Bad Influence **
One Liner Review:
It’s Fatal Attraction meets Unlawful Entry, and is predictable and routine, yet still kind of fun.
Bad Influence is a movie that definitely feels familiar, yet still ends up being kind of enjoyable. There’s nothing new or creative here, but the movie is still done well, and that goes a long way. The story has a guy meet a stranger at a bar, become friends with the stranger, and then learn that the stranger is into some pretty devious things. By the second half of the movie, the two have become enemies, trying to outwit the other one and the stakes have been raised to go from robbery to murder. A major reason why this movie works, despite being both formulaic and predictable, is rob lowe as the villain. he’s pretty good here, and so is the director, Curtis Hanson. This is Hanson’s early entry into the genre of film noir, which he would master less than a decade later with his classic film L.A. Confidential. Bad Influence, is far from great, but it is still a fun film.
Bad Influence is an enjoyable movie. It’s nothing totally fresh or creative, but it’s still kind of fun. I suppose that comes from being well made. This is an early nineties movie that feels like an eighties movie starring two eighties icons who are now young adults. Those men are James Spader and rob lowe. Spader usually plays the bad guy and Rob Lowe the likable good guy; only here the roles are reversed. Lots of times when that happen, the results are lousy. Like when Bill Murray played a gangster and Deniro played a cop in Mad Dog And Glory. Only, here, in bad influence, it actually works. Rob Lowe plays the villain nicely and the movie ends up being kind of fun.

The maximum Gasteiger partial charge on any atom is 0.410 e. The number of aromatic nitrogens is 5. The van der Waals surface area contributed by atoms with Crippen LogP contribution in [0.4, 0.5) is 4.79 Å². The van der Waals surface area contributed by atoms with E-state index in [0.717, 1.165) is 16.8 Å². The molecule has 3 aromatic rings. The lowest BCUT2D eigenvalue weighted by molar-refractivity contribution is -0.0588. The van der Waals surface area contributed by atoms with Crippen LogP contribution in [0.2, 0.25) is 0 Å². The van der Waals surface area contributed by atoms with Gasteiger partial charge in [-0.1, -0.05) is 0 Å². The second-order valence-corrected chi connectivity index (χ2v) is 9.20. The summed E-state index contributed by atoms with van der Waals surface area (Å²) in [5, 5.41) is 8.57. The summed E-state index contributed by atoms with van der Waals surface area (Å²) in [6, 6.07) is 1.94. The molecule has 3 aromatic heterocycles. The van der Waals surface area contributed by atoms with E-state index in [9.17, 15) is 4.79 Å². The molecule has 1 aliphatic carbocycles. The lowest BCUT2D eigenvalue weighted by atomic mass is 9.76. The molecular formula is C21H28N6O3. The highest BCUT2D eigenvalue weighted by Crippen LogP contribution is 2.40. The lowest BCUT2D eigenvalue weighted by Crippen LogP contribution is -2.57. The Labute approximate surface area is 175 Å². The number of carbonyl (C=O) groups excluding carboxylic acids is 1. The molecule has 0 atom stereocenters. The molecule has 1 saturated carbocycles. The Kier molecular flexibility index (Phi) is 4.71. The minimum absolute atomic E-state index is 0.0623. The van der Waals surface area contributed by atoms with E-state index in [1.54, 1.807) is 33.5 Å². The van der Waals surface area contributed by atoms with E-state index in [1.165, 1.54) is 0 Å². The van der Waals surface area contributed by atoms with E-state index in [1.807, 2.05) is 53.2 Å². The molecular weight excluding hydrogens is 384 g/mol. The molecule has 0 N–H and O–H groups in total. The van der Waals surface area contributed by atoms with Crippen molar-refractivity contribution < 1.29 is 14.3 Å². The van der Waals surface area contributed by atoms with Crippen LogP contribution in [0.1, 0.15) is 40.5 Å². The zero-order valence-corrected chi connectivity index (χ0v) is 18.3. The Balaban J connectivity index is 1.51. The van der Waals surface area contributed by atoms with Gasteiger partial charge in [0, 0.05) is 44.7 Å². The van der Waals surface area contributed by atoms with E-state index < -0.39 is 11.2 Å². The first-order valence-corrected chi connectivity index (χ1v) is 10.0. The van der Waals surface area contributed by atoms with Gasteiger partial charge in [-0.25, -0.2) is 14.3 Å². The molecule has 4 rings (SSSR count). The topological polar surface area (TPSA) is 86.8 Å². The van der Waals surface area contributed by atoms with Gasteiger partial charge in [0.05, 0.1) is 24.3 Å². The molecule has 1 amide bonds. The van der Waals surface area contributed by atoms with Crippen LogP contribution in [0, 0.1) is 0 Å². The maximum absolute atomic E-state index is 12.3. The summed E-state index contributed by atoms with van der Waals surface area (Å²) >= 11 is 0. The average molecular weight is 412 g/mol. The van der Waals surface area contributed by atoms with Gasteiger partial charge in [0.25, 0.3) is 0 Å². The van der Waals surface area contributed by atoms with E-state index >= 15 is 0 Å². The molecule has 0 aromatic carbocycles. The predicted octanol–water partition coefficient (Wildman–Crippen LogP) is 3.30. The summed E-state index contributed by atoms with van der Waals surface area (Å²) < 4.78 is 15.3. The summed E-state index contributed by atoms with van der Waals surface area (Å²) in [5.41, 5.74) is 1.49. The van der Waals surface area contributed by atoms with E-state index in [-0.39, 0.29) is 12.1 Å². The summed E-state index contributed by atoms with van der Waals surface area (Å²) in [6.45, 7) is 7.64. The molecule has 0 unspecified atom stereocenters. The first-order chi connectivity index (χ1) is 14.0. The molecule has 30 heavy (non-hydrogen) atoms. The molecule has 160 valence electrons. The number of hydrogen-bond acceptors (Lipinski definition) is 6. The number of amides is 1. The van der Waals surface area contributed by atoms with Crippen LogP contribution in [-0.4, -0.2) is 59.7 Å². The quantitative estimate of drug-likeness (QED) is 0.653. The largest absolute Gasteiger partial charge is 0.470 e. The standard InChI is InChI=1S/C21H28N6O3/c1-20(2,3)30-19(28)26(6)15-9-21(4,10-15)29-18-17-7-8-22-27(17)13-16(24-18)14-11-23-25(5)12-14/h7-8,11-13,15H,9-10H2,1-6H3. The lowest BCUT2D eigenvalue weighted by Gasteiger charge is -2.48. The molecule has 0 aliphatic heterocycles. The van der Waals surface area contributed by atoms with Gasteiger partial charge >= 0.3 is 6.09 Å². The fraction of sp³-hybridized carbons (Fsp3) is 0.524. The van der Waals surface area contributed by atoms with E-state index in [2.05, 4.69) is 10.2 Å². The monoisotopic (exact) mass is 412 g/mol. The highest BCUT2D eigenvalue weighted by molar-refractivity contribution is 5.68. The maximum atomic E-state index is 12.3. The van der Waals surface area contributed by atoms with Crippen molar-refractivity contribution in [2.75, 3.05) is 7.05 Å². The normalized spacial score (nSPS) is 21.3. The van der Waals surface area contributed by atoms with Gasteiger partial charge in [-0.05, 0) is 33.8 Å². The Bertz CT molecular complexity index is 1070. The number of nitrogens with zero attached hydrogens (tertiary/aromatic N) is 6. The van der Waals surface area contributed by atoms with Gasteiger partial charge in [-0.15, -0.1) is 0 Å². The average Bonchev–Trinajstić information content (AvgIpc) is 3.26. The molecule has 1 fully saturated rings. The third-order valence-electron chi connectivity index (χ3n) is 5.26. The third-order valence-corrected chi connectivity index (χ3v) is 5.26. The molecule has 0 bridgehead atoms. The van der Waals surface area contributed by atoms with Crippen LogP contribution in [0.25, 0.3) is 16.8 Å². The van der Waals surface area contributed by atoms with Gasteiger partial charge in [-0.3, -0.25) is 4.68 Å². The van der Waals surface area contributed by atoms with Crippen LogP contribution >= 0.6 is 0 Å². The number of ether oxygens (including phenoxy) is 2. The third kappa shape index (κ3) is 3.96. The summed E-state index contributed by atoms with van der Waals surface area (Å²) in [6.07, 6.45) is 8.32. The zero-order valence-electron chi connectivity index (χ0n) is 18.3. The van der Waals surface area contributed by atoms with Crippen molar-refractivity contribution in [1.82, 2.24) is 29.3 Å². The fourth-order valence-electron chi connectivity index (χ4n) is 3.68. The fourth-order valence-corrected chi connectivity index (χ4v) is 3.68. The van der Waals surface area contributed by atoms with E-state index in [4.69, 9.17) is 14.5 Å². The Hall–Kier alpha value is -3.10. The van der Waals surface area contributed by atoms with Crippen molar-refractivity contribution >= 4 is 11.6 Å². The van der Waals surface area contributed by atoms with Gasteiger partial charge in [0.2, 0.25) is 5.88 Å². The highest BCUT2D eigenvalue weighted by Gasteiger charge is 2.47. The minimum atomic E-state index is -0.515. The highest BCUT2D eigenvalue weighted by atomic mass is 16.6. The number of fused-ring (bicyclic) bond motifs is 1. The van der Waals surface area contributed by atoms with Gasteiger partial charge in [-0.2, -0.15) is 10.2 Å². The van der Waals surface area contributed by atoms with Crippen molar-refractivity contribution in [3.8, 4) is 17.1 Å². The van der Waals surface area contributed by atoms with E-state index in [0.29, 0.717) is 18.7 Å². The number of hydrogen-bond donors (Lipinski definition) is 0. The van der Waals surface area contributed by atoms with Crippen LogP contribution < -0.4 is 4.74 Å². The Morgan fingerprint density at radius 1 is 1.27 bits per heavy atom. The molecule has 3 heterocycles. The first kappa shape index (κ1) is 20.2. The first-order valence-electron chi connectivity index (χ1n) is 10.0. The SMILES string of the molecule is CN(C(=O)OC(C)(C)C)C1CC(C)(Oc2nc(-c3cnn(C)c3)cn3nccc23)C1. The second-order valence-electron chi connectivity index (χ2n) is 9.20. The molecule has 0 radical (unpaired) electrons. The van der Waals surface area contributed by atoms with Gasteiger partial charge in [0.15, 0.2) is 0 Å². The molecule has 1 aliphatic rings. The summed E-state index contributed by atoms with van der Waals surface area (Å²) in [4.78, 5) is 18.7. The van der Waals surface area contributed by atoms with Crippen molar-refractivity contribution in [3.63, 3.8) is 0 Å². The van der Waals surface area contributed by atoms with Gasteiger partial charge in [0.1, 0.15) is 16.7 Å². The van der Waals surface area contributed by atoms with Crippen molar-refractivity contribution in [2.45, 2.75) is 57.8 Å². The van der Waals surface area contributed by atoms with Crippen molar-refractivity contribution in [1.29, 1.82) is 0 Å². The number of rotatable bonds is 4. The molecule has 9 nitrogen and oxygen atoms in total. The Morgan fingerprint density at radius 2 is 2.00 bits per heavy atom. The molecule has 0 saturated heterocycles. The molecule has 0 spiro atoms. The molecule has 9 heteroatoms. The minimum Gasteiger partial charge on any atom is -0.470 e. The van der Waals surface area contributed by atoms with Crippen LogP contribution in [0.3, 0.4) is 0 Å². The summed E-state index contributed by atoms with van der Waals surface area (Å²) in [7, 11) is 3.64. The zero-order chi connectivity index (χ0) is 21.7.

The story is pretty much exactly what the title makes it sound like. A successful businessman, Michael (Spader) is at a bar by himself one day and he meets another guy who saves him from getting his butt kicked in a fistfight. That other guy is Alex, played by rob Lowe. Alex is a hot shot who doesn’t take crap from anyone and when he and Michael cross paths again, they become instant friends.
They start spending a lot of time together, with Alex giving Michael all sorts of advice. Michael tells Alex about his problems, like dealing with a guy at work named Patterson who continually sabotages Michael in order to get ahead. Alex, then, tells Michael how he should handle it. Alex is all ids. He’s the guy who Michael wishes he could be like, the cool kid in school, and he even seems to get the hottest chicks. Michael can’t get enough of being around this guy.
Can you predict what’s going to happen yet? The title really does give too much away. Alex will become a problem and Michael will have to deal with it. But first, Michael goes along with this guy for a little longer. Another problem that Michael mentions to Alex is that he is engaged, but nowhere near ready to be married. He fears the commitment he has gotten himself into. That’s Alex’s cue to help him out and do something to get his friend out of the commitment. Only it’s not really what Michael wanted and certainly not the way that he wanted it.